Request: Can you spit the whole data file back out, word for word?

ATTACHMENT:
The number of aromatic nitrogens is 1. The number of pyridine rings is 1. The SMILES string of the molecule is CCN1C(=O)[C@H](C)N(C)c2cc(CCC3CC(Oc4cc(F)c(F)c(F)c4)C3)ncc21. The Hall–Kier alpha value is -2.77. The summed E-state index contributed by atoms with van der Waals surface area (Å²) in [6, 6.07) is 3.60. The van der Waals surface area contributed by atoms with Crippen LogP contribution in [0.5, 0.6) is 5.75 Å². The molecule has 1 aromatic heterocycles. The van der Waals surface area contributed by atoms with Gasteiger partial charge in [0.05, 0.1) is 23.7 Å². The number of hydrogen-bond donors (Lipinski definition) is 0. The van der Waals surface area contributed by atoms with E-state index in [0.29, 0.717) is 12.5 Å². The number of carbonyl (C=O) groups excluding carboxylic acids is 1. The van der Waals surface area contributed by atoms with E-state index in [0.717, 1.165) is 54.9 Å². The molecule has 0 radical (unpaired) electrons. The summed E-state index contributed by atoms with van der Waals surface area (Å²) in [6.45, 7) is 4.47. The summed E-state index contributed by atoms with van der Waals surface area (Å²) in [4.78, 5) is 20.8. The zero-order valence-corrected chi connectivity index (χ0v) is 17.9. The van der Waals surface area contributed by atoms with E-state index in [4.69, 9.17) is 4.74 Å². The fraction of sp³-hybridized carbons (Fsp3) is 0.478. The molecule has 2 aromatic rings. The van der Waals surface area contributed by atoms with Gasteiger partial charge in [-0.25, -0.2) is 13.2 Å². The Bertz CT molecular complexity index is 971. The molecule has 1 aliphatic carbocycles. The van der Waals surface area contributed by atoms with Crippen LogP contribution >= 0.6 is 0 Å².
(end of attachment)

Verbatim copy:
The number of aromatic nitrogens is 1. The number of pyridine rings is 1. The SMILES string of the molecule is CCN1C(=O)[C@H](C)N(C)c2cc(CCC3CC(Oc4cc(F)c(F)c(F)c4)C3)ncc21. The Hall–Kier alpha value is -2.77. The summed E-state index contributed by atoms with van der Waals surface area (Å²) in [6, 6.07) is 3.60. The van der Waals surface area contributed by atoms with Crippen LogP contribution in [0.5, 0.6) is 5.75 Å². The molecule has 1 aromatic heterocycles. The van der Waals surface area contributed by atoms with Gasteiger partial charge in [0.05, 0.1) is 23.7 Å². The number of hydrogen-bond donors (Lipinski definition) is 0. The van der Waals surface area contributed by atoms with E-state index in [0.29, 0.717) is 12.5 Å². The number of carbonyl (C=O) groups excluding carboxylic acids is 1. The van der Waals surface area contributed by atoms with E-state index in [0.717, 1.165) is 54.9 Å². The molecule has 0 radical (unpaired) electrons. The summed E-state index contributed by atoms with van der Waals surface area (Å²) in [6.45, 7) is 4.47. The summed E-state index contributed by atoms with van der Waals surface area (Å²) in [4.78, 5) is 20.8. The zero-order valence-corrected chi connectivity index (χ0v) is 17.9. The van der Waals surface area contributed by atoms with E-state index in [4.69, 9.17) is 4.74 Å². The fraction of sp³-hybridized carbons (Fsp3) is 0.478. The molecule has 2 aromatic rings. The van der Waals surface area contributed by atoms with Gasteiger partial charge in [-0.25, -0.2) is 13.2 Å². The Bertz CT molecular complexity index is 971. The molecule has 1 aliphatic carbocycles. The van der Waals surface area contributed by atoms with Crippen LogP contribution >= 0.6 is 0 Å².